In my post, The Battle Lines are Drawn, I talked about the importance of data in making decisions. And yet there are limits to what numbers can tell us.
Sometimes, they mislead as much as they inform.
We have all sorts of generalizations about age and can easily fall into the trap of believing these Truths apply to individuals.
I recently discovered that for the past Three Years, Pettigrew has been stuck at 11 years old. At least as far as I was concerned. It was a Shock to learn he is actually 13.
13! It was as if Pettigrew had aged two years over night and become an Old Dog.
Of course, nothing had changed, except in my mind.
Does he still chase after mail carriers and their trucks? Yes!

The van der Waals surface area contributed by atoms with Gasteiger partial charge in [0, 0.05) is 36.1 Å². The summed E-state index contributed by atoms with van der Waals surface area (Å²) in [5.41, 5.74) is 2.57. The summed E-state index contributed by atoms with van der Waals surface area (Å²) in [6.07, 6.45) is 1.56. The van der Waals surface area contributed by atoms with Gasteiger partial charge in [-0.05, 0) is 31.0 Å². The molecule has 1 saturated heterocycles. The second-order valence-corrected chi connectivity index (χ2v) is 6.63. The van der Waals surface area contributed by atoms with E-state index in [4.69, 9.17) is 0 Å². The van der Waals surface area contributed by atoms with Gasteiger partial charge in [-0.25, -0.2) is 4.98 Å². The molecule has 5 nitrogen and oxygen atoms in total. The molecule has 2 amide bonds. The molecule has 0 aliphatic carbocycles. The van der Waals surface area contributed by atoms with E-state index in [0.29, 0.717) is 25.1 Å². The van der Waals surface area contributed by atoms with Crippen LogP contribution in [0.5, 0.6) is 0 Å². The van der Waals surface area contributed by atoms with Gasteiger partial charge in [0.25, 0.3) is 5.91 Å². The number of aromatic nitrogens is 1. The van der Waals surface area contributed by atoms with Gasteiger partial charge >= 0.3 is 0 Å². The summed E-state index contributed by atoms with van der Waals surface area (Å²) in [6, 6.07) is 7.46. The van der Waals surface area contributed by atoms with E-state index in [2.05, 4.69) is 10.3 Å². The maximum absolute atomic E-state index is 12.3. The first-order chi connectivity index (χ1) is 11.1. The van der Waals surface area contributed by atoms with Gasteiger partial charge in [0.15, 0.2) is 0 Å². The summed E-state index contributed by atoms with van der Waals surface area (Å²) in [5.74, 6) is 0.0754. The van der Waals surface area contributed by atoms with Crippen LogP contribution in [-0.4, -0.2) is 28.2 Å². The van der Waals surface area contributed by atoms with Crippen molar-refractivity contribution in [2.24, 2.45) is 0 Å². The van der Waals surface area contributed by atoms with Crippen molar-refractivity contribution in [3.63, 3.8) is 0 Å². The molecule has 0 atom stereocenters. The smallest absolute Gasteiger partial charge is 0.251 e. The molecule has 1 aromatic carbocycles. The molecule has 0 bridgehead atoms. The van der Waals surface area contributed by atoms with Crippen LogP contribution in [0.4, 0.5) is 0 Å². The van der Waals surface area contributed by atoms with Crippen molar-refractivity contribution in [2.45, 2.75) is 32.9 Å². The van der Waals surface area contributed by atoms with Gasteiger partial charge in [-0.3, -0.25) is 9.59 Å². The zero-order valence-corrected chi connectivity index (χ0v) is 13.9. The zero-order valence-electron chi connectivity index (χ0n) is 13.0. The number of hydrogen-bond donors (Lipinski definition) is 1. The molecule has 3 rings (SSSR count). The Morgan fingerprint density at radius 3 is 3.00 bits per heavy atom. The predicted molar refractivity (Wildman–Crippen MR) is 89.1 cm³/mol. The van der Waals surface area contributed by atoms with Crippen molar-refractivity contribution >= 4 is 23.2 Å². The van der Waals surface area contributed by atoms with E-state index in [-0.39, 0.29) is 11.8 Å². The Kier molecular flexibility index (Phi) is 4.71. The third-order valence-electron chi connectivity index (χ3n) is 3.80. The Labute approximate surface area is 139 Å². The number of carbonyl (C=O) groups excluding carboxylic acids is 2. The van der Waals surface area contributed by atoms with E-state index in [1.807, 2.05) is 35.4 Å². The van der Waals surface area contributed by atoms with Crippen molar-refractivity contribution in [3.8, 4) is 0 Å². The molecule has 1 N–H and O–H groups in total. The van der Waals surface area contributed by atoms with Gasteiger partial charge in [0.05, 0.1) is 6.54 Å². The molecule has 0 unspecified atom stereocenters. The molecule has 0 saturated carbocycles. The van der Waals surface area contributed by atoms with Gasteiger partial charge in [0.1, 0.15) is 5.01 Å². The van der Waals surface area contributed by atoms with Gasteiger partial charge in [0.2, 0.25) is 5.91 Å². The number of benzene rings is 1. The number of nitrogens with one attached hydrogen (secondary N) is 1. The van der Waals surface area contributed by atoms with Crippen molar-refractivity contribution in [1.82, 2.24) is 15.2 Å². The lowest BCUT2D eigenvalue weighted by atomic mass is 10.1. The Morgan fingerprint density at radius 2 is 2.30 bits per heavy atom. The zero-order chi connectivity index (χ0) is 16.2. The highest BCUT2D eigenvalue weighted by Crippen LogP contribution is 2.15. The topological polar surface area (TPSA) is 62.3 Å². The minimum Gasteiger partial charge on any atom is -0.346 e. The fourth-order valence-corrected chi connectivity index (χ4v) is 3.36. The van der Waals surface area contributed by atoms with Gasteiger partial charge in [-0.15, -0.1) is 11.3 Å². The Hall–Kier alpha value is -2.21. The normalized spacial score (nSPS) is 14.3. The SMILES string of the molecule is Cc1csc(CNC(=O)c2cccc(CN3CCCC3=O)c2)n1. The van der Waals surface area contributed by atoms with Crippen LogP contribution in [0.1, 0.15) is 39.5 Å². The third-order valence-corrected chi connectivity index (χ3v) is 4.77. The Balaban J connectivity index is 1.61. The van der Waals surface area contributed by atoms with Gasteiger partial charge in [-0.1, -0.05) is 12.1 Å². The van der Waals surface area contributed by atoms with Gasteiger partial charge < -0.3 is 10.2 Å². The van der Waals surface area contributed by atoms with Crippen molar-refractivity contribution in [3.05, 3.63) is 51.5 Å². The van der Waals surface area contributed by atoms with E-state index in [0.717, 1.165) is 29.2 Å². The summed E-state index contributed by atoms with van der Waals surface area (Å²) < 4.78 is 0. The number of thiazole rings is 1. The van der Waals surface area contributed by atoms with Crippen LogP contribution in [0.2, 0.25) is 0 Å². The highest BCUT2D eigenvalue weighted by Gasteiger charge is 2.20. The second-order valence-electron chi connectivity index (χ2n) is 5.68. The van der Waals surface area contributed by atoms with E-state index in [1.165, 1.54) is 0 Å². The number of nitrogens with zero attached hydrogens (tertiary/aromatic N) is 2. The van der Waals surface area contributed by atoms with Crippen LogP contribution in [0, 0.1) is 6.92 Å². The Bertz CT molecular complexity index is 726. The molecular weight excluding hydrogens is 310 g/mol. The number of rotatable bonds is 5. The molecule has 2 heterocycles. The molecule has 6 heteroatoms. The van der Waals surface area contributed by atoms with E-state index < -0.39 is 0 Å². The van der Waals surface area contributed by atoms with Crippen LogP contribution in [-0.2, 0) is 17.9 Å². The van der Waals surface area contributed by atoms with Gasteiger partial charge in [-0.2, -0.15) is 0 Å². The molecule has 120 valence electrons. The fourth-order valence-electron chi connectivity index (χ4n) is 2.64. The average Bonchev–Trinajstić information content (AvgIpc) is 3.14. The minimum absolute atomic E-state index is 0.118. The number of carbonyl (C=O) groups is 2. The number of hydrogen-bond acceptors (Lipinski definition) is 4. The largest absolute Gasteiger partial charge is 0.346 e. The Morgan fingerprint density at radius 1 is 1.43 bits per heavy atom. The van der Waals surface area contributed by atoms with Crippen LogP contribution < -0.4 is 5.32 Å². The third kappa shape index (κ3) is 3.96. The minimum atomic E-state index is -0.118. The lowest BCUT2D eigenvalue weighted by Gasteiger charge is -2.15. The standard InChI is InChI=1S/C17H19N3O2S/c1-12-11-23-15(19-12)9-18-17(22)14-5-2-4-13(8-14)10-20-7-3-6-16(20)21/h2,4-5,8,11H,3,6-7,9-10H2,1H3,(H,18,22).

Does he still enjoy long walks? Yes!
Are his ears now outlined in gray? Yes!
Is this any different than yesterday? No.
So why the sense of disconnect?
It boils down to my own preconceptions of what 13 means for a mid-sized dog.
And that’s true of people too.
One of my colleagues discovered I was just a bit younger than her mother. She was stunned. I didn’t ask, but I imagine it was partly because she viewed me as a peer, whereas if she knew my age, she would’ve felt I belonged to a different generation, her mother’s generation, not her own.
My husband thought a colleague was in her 20s, until he saw a picture of her three teenage children. Clearly, she’s a bit older.
Like all numbers, there’s some utility in knowing a person’s age, but it is far too easy to believe it says more, that it can be used as a window into understanding the person, or the dog, as the case may be.
Pettigrew, I owe you an apology, your spirit is ageless and all your own.